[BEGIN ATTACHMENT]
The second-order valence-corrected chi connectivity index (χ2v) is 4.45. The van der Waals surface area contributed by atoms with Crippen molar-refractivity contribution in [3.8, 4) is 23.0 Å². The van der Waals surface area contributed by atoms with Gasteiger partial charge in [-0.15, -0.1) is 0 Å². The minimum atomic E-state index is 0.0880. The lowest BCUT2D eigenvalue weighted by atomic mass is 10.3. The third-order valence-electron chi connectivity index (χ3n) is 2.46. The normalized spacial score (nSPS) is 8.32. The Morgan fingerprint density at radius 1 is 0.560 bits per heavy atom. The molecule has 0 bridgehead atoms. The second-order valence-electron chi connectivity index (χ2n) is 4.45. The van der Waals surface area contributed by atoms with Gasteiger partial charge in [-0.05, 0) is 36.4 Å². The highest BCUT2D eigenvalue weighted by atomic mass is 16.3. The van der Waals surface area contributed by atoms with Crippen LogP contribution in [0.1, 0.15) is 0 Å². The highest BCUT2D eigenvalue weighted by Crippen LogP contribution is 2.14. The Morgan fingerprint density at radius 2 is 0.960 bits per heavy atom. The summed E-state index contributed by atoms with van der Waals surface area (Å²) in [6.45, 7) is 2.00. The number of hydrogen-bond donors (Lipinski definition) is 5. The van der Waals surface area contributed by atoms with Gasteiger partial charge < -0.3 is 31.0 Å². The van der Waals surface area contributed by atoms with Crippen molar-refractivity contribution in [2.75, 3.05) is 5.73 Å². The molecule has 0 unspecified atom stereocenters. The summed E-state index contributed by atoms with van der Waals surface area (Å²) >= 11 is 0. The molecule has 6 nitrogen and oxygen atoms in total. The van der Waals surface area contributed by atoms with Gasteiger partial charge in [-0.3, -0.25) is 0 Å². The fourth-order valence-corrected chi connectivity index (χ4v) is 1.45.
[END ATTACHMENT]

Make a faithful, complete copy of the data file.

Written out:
The second-order valence-corrected chi connectivity index (χ2v) is 4.45. The van der Waals surface area contributed by atoms with Crippen molar-refractivity contribution in [3.8, 4) is 23.0 Å². The van der Waals surface area contributed by atoms with Gasteiger partial charge in [-0.15, -0.1) is 0 Å². The minimum atomic E-state index is 0.0880. The lowest BCUT2D eigenvalue weighted by atomic mass is 10.3. The third-order valence-electron chi connectivity index (χ3n) is 2.46. The normalized spacial score (nSPS) is 8.32. The Morgan fingerprint density at radius 1 is 0.560 bits per heavy atom. The molecule has 0 bridgehead atoms. The second-order valence-electron chi connectivity index (χ2n) is 4.45. The van der Waals surface area contributed by atoms with Gasteiger partial charge in [-0.05, 0) is 36.4 Å². The highest BCUT2D eigenvalue weighted by atomic mass is 16.3. The van der Waals surface area contributed by atoms with Crippen LogP contribution in [0.1, 0.15) is 0 Å². The highest BCUT2D eigenvalue weighted by Crippen LogP contribution is 2.14. The Morgan fingerprint density at radius 2 is 0.960 bits per heavy atom. The summed E-state index contributed by atoms with van der Waals surface area (Å²) in [6.45, 7) is 2.00. The number of hydrogen-bond donors (Lipinski definition) is 5. The van der Waals surface area contributed by atoms with Gasteiger partial charge < -0.3 is 31.0 Å². The van der Waals surface area contributed by atoms with Crippen molar-refractivity contribution in [2.75, 3.05) is 5.73 Å². The molecule has 0 unspecified atom stereocenters. The summed E-state index contributed by atoms with van der Waals surface area (Å²) >= 11 is 0. The molecule has 6 nitrogen and oxygen atoms in total. The van der Waals surface area contributed by atoms with Gasteiger partial charge in [-0.3, -0.25) is 0 Å². The fourth-order valence-corrected chi connectivity index (χ4v) is 1.45.